You made a claim that has no evidence to back it up. And are in fact supporting laws based on this unsubstantiated claim. A claim that if anything appears to be contradicted by the evidence.
 

zsdersw

Lifer
Oct 29, 2003
10,560
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Sexual attraction to the same gender is not a choice.

It is present in nature, consistently, and has been present in humanity, consistently, throughout history.

What each of us does with that attraction is the only thing we can really choose. The relationships we pursue, casual and otherwise, are the choices. The sexual attraction that drives those choices is not itself a choice.

Attempting to "cure" an attraction is a spectacularly ridiculous thing for anyone to pursue, for themselves or their children... but I say let them try to pursue it. I enjoy seeing stupid people have to deal with the negative consequences of their stupid decisions. Any attempt to ban them from pursuing "conversion therapy" would threaten my enjoyment in watching them fail.

As far as the choice of having homosexual sex or a homosexual long-term committed relationship, there exists no concern on the part of the government, at any level, that outweighs the individual's right as an adult to engage in those activities with other willing adults. Period.
 

mikeymikec

Lifer
May 19, 2011
14,281
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Please, enlighten us, since you seem to have all the answers. How much of the population would you say is homosexual?
Ooh, defensive! Well, doing some googling suggests that 2% would be the lowest estimate, 10% seems to be a common estimate, 20% being the highest.

Personally I would say 10% sounds about right. If I went to say London and picked 100 adults at random, I would expect about 10% to be homosexual, and I would be really surprised if only 5% were. I would also guess that if I picked 100 adults between 16-40 from the same place, it would go up to about 15-20%.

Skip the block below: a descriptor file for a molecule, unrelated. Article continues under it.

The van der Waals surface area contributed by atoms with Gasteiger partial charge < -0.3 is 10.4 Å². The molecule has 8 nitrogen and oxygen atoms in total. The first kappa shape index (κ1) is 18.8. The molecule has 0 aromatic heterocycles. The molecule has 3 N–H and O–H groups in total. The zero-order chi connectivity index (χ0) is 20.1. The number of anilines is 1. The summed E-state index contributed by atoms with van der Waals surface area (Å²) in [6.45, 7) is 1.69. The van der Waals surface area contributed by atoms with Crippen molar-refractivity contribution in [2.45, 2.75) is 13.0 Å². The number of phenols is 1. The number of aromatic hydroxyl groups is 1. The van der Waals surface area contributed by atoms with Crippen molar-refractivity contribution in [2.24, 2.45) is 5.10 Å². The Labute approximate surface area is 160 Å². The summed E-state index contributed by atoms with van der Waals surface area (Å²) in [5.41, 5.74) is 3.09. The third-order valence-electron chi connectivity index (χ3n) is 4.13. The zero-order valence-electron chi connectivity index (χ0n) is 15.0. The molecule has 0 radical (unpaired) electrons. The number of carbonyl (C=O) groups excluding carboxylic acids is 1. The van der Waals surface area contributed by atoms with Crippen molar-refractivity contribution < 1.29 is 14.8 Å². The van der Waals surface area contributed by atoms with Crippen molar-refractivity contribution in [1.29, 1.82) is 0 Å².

Of course there'll be quite a large regional variation, particularly in areas where even in the 20th Century, gay people still ran the risk of being strung up or imprisoned for it, or at least ran the risk of losing their livelihood or the support of their family. This would also seriously affect any statistics gathering.
 

zsdersw

Lifer
Oct 29, 2003
10,560
0
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Ooh, defensive! Well, doing some googling suggests that 2% would be the lowest estimate, 10% seems to be a common estimate, 20% being the highest.

Personally I would say 10% sounds about right. If I went to say London and picked 100 adults at random, I would expect about 10% to be homosexual, and I would be really surprised if only 5% were. I would also guess that if I picked 100 adults between 16-40 from the same place, it would go up to about 15-20%.

Of course there'll be quite a large regional variation, particularly in areas where even in the 20th Century, gay people still ran the risk of being strung up or imprisoned for it, or at least ran the risk of losing their livelihood or the support of their family. This would also seriously affect any statistics gathering.
The percentage of people who have some level of homosexual attraction is undoubtedly higher than the percentage of people who engage in homosexual activity.

The percentage of people who self-identify as homosexual is somewhere in between.
 

nehalem256

Lifer
Apr 13, 2012
15,670
6
0
Ooh, defensive! Well, doing some googling suggests that 2% would be the lowest estimate, 10% seems to be a common estimate, 20% being the highest.

Personally I would say 10% sounds about right. If I went to say London and picked 100 adults at random, I would expect about 10% to be homosexual, and I would be really surprised if only 5% were. I would also guess that if I picked 100 adults between 16-40 from the same place, it would go up to about 15-20%.

Of course there'll be quite a large regional variation, particularly in areas where even in the 20th Century, gay people still ran the risk of being strung up or imprisoned for it, or at least ran the risk of losing their livelihood or the support of their family. This would also seriously affect any statistics gathering.
I believe it was something like

2% gay
2% bi-sexual

And perhaps 10% if you are going by a "one-drop" rule counting anyone whoever had a homosexual experience as gay.
 

alzan

Diamond Member
May 21, 2003
3,861
2
0
I know it was a different, less tolerant era then, but my father was a closeted gay who married an unsuspecting straight woman and wound up having a child...it did not "cure" him of his orientation as the divorce happened when I was six. Even though I guess I'm thankful to be here because of that arrangement it did cause a lot of misery for both my father and mother and I have profound sadness that he had to live most of his life living a lie and not being able to be himself. May regret sharing my personal info but its relevant to the conversation I think...